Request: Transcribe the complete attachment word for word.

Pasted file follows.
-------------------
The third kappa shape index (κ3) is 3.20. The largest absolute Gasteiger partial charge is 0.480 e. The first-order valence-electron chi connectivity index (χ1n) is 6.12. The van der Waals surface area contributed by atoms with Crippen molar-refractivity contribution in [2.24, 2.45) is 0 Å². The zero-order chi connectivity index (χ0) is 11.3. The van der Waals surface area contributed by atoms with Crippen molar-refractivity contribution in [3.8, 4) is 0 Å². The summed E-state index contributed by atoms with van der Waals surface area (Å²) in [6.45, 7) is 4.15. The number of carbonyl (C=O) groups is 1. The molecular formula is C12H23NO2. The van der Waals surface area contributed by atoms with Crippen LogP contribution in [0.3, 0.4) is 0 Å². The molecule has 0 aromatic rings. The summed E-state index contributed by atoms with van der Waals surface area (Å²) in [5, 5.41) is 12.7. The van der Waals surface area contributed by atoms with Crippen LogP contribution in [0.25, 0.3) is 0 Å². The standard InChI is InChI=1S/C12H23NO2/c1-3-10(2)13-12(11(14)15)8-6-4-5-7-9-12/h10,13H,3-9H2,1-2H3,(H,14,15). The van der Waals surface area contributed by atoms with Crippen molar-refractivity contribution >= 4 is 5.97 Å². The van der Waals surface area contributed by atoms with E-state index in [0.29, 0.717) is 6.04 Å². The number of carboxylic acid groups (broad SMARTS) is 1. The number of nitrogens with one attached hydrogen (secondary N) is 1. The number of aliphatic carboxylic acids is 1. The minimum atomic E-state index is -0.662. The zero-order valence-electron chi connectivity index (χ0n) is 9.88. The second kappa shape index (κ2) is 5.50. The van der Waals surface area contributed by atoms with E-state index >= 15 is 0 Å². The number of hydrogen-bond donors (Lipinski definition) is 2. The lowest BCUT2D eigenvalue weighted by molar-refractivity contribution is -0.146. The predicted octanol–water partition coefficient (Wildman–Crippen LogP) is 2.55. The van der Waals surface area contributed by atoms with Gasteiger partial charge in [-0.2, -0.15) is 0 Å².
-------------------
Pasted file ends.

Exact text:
The third kappa shape index (κ3) is 3.20. The largest absolute Gasteiger partial charge is 0.480 e. The first-order valence-electron chi connectivity index (χ1n) is 6.12. The van der Waals surface area contributed by atoms with Crippen molar-refractivity contribution in [2.24, 2.45) is 0 Å². The zero-order chi connectivity index (χ0) is 11.3. The van der Waals surface area contributed by atoms with Crippen molar-refractivity contribution in [3.8, 4) is 0 Å². The summed E-state index contributed by atoms with van der Waals surface area (Å²) in [6.45, 7) is 4.15. The number of carbonyl (C=O) groups is 1. The molecular formula is C12H23NO2. The van der Waals surface area contributed by atoms with Crippen LogP contribution in [0.3, 0.4) is 0 Å². The molecule has 0 aromatic rings. The summed E-state index contributed by atoms with van der Waals surface area (Å²) in [5, 5.41) is 12.7. The van der Waals surface area contributed by atoms with Crippen LogP contribution in [0.25, 0.3) is 0 Å². The standard InChI is InChI=1S/C12H23NO2/c1-3-10(2)13-12(11(14)15)8-6-4-5-7-9-12/h10,13H,3-9H2,1-2H3,(H,14,15). The van der Waals surface area contributed by atoms with Crippen molar-refractivity contribution >= 4 is 5.97 Å². The van der Waals surface area contributed by atoms with E-state index in [0.29, 0.717) is 6.04 Å². The number of carboxylic acid groups (broad SMARTS) is 1. The number of nitrogens with one attached hydrogen (secondary N) is 1. The number of aliphatic carboxylic acids is 1. The minimum atomic E-state index is -0.662. The zero-order valence-electron chi connectivity index (χ0n) is 9.88. The second kappa shape index (κ2) is 5.50. The van der Waals surface area contributed by atoms with E-state index >= 15 is 0 Å². The number of hydrogen-bond donors (Lipinski definition) is 2. The lowest BCUT2D eigenvalue weighted by molar-refractivity contribution is -0.146. The predicted octanol–water partition coefficient (Wildman–Crippen LogP) is 2.55. The van der Waals surface area contributed by atoms with Gasteiger partial charge in [-0.2, -0.15) is 0 Å².